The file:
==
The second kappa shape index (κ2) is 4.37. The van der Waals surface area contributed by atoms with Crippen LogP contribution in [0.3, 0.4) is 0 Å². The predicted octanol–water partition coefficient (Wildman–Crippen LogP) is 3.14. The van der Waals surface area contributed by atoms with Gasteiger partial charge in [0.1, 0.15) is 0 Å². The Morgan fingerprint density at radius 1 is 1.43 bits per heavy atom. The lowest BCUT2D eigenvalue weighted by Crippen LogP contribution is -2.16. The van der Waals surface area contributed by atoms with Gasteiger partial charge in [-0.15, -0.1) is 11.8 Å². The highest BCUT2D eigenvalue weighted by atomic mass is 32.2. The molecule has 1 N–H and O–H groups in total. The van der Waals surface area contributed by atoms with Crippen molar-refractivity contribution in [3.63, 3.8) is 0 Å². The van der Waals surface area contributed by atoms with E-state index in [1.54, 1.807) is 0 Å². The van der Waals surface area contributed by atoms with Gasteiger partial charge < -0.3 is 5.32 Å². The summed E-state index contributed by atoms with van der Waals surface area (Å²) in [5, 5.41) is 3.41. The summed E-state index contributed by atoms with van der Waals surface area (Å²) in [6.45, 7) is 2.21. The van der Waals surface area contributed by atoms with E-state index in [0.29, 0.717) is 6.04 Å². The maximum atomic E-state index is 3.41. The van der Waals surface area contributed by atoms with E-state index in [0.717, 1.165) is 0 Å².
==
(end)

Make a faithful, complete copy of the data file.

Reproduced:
The second kappa shape index (κ2) is 4.37. The van der Waals surface area contributed by atoms with Crippen LogP contribution in [0.3, 0.4) is 0 Å². The predicted octanol–water partition coefficient (Wildman–Crippen LogP) is 3.14. The van der Waals surface area contributed by atoms with Gasteiger partial charge in [0.1, 0.15) is 0 Å². The Morgan fingerprint density at radius 1 is 1.43 bits per heavy atom. The lowest BCUT2D eigenvalue weighted by Crippen LogP contribution is -2.16. The van der Waals surface area contributed by atoms with Gasteiger partial charge in [-0.15, -0.1) is 11.8 Å². The highest BCUT2D eigenvalue weighted by atomic mass is 32.2. The molecule has 1 N–H and O–H groups in total. The van der Waals surface area contributed by atoms with Crippen molar-refractivity contribution in [3.63, 3.8) is 0 Å². The van der Waals surface area contributed by atoms with E-state index in [1.54, 1.807) is 0 Å². The van der Waals surface area contributed by atoms with Gasteiger partial charge < -0.3 is 5.32 Å². The summed E-state index contributed by atoms with van der Waals surface area (Å²) in [5, 5.41) is 3.41. The summed E-state index contributed by atoms with van der Waals surface area (Å²) in [6.45, 7) is 2.21. The van der Waals surface area contributed by atoms with E-state index in [0.29, 0.717) is 6.04 Å². The maximum atomic E-state index is 3.41. The van der Waals surface area contributed by atoms with E-state index in [0.717, 1.165) is 0 Å².